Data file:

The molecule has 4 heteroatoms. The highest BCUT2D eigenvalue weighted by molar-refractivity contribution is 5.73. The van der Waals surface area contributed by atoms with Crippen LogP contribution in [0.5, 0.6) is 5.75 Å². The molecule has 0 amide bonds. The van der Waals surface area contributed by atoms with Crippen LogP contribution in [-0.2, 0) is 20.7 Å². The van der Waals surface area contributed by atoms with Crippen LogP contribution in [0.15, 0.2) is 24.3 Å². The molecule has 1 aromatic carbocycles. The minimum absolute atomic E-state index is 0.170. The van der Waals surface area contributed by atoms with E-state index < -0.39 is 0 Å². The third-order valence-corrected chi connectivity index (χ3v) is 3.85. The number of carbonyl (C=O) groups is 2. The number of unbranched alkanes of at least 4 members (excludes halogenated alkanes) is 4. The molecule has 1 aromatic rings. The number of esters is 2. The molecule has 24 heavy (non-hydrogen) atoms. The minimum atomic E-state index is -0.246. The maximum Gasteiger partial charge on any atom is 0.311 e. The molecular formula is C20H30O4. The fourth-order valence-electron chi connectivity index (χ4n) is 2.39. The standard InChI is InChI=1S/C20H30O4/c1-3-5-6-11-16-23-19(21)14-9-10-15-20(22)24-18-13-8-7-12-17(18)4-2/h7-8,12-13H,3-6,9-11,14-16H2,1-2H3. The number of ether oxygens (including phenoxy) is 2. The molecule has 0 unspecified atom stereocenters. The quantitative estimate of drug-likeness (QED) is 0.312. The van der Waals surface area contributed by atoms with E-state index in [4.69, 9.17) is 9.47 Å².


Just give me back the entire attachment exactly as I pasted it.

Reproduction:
The molecule has 4 heteroatoms. The highest BCUT2D eigenvalue weighted by molar-refractivity contribution is 5.73. The van der Waals surface area contributed by atoms with Crippen LogP contribution in [0.5, 0.6) is 5.75 Å². The molecule has 0 amide bonds. The van der Waals surface area contributed by atoms with Crippen LogP contribution in [-0.2, 0) is 20.7 Å². The van der Waals surface area contributed by atoms with Crippen LogP contribution in [0.15, 0.2) is 24.3 Å². The molecule has 1 aromatic carbocycles. The minimum absolute atomic E-state index is 0.170. The van der Waals surface area contributed by atoms with E-state index < -0.39 is 0 Å². The third-order valence-corrected chi connectivity index (χ3v) is 3.85. The number of carbonyl (C=O) groups is 2. The number of unbranched alkanes of at least 4 members (excludes halogenated alkanes) is 4. The molecule has 1 aromatic rings. The number of esters is 2. The molecule has 24 heavy (non-hydrogen) atoms. The minimum atomic E-state index is -0.246. The maximum Gasteiger partial charge on any atom is 0.311 e. The molecular formula is C20H30O4. The fourth-order valence-electron chi connectivity index (χ4n) is 2.39. The standard InChI is InChI=1S/C20H30O4/c1-3-5-6-11-16-23-19(21)14-9-10-15-20(22)24-18-13-8-7-12-17(18)4-2/h7-8,12-13H,3-6,9-11,14-16H2,1-2H3. The number of ether oxygens (including phenoxy) is 2. The molecule has 0 unspecified atom stereocenters. The quantitative estimate of drug-likeness (QED) is 0.312. The van der Waals surface area contributed by atoms with E-state index in [4.69, 9.17) is 9.47 Å².